I would like to thank all of you that have sent me lovely,supportive emails as at the beginning of the week this journey looked doubtful with 3 months of planning up in smoke alongside the Volcanic dust,but fortune favours the brave and here I am on the fringe of a real adventure,seeing India as the locals do.I have seven days of Safaris planned and thank you to Aditya Singh for all you have done in re-booking these safaris as my original ones had to be canceled.With my dogeared determination I have never given up all week,countless phone calls to BA always hoping to get my chance to fly to India to see these beautiful Bengal Tigers.Aditya has got me the best guide,I have loads of Compact Flashes/Hard Drive space and really looking forward now to ‘cracking on’ with the trip.I will update my blog with the Raw India entries once I am back ,thank you all again.

April 2010. At last a chink of light amongst the gloom of tiger conservation in India. Reports from various reserves around India indicate that at least 112 tiger cubs have been born recently, reinforcing the theory that the tiger will breed well and multiply if just left alone for a while.

CJWP


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Reservoir Birds-Article

Filed in Events, In the Press on Feb.23, 2010

In this months Birdwatching Magazine my images from a great day I’d previously mentioned on my blog called ‘Birdwatching For Beginner’s Walk’  have now been printed in the March issue of the magazine,I have printed the pages below aptly named‘Reservoir Birds’  I accompanied Matt Merritt/Features Editor as we visited Carsington Water in Derbyshire for this event which has been running now for 4 years on the first sunday morning of the month and run by volunteer ranger David Bennett,whose knowledge of the wildlife at this place is breathtaking.Each month enthusiastic groups of birdwatchers meet and are shown around this beautful setting hoping to learn more about birdwatching/birds while walking around Carsington Water, one of the largest reservoirs in the UK.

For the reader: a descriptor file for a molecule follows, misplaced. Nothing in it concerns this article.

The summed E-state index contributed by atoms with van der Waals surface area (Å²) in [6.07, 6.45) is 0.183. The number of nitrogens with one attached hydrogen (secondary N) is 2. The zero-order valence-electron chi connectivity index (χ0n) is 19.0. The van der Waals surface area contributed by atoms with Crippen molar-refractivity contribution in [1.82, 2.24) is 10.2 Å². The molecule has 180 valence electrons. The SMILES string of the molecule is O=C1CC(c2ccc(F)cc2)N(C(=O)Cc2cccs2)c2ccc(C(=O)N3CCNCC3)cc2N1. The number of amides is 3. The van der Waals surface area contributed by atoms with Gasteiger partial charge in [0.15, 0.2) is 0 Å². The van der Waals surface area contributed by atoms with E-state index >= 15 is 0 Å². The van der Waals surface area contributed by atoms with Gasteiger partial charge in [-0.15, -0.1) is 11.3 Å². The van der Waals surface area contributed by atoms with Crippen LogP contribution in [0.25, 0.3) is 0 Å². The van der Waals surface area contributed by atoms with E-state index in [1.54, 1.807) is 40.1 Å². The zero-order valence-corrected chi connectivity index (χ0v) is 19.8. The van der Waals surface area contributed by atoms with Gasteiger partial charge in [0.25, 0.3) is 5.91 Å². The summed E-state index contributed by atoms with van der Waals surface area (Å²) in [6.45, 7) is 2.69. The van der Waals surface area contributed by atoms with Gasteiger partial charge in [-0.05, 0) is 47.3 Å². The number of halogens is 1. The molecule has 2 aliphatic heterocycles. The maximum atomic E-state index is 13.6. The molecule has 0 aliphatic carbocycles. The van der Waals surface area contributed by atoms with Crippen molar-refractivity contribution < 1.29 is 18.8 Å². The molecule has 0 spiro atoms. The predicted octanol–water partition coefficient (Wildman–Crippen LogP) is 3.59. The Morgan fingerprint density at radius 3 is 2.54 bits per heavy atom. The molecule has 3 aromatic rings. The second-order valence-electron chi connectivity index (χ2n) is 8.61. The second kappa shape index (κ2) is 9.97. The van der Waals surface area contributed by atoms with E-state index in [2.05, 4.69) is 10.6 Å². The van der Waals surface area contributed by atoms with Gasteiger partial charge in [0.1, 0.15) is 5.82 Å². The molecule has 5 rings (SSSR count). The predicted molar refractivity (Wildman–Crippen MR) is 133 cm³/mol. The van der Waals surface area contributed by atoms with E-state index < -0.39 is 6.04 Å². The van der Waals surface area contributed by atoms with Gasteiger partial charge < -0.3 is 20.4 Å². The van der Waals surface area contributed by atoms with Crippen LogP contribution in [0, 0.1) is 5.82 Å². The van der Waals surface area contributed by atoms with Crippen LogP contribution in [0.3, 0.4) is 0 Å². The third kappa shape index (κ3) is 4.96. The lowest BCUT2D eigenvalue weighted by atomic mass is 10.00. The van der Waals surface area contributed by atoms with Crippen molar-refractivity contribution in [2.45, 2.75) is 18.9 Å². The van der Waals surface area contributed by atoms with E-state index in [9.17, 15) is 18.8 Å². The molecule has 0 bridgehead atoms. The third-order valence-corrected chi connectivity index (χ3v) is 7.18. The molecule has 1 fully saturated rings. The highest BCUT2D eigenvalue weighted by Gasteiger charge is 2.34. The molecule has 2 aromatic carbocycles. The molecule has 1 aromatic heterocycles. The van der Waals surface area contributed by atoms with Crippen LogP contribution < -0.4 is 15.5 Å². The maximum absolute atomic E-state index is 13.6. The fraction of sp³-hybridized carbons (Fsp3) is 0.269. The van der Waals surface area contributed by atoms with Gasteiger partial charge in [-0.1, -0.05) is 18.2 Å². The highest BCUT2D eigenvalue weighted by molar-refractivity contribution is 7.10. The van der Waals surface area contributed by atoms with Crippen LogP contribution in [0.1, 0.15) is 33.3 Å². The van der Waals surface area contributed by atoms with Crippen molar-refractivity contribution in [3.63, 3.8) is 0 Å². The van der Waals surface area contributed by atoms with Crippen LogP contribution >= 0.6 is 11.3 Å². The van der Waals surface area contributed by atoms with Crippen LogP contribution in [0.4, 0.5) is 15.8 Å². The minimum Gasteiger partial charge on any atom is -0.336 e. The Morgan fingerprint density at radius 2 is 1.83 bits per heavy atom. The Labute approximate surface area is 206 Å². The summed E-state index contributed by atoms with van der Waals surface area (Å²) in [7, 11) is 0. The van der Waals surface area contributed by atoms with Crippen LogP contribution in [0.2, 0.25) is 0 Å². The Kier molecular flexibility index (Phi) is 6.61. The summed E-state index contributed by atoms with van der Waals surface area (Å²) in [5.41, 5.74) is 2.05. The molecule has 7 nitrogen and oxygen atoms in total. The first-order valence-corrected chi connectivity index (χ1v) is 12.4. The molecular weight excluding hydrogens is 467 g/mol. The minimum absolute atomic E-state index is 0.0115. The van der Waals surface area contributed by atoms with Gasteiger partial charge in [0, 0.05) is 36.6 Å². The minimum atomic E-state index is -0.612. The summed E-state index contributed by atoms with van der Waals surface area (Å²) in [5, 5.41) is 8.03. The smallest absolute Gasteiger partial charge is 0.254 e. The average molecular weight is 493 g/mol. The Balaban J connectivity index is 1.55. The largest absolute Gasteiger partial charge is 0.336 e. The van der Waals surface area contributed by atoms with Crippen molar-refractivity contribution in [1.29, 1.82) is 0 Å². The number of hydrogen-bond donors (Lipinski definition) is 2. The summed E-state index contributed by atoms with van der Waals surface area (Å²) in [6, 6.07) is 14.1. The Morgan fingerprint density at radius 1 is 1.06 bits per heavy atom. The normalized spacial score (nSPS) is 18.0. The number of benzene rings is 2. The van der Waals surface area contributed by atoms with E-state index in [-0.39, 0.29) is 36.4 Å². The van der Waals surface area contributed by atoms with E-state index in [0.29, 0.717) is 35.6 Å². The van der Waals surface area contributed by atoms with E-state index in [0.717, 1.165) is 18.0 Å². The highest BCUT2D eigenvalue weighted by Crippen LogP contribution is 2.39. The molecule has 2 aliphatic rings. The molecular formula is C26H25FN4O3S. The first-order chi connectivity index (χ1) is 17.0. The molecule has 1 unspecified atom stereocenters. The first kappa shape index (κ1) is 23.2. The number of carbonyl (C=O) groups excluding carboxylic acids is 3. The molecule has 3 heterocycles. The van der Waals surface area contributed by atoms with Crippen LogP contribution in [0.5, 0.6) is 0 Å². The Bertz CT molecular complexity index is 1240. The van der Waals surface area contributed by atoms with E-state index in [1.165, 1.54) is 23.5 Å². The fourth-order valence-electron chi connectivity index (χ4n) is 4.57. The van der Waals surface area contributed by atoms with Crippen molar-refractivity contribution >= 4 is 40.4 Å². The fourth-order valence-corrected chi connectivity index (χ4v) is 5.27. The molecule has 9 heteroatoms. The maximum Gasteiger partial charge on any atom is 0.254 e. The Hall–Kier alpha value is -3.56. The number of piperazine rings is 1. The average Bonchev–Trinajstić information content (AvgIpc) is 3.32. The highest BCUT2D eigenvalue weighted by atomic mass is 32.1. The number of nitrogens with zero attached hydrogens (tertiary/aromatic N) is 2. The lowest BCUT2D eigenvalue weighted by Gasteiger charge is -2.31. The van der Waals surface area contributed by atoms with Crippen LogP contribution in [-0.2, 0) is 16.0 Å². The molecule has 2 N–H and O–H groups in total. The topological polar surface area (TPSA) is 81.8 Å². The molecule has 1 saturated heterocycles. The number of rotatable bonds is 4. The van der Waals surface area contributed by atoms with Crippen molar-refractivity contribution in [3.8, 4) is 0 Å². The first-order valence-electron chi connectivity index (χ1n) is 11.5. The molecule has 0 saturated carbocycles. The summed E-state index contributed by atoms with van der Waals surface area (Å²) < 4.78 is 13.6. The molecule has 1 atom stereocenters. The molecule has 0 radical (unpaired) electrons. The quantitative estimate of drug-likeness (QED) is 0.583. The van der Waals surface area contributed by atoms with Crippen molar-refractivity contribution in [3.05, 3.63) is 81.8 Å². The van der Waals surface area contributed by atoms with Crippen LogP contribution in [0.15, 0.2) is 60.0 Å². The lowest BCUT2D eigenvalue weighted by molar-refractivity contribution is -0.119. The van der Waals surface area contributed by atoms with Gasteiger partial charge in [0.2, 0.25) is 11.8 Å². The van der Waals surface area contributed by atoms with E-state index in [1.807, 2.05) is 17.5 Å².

We had perfect viewing conditions as the sun shined,with a thick blanket of snow on the ground adding to a real winter feel to the day.A good number of people turned up and I captured them using almost the same composition as I do when photographing wildlife,and I must say is a lot easier!.A good day was had by all,great to help beginners to see the beauty of birds and other wildlife around this mighty impressive site,so for the full story pick up a copy of the March issue.These walks run on the first Sunday of every month,they also do more advanced walks so for further information,or to book on the free Carsington Water Walk,call 01629 540696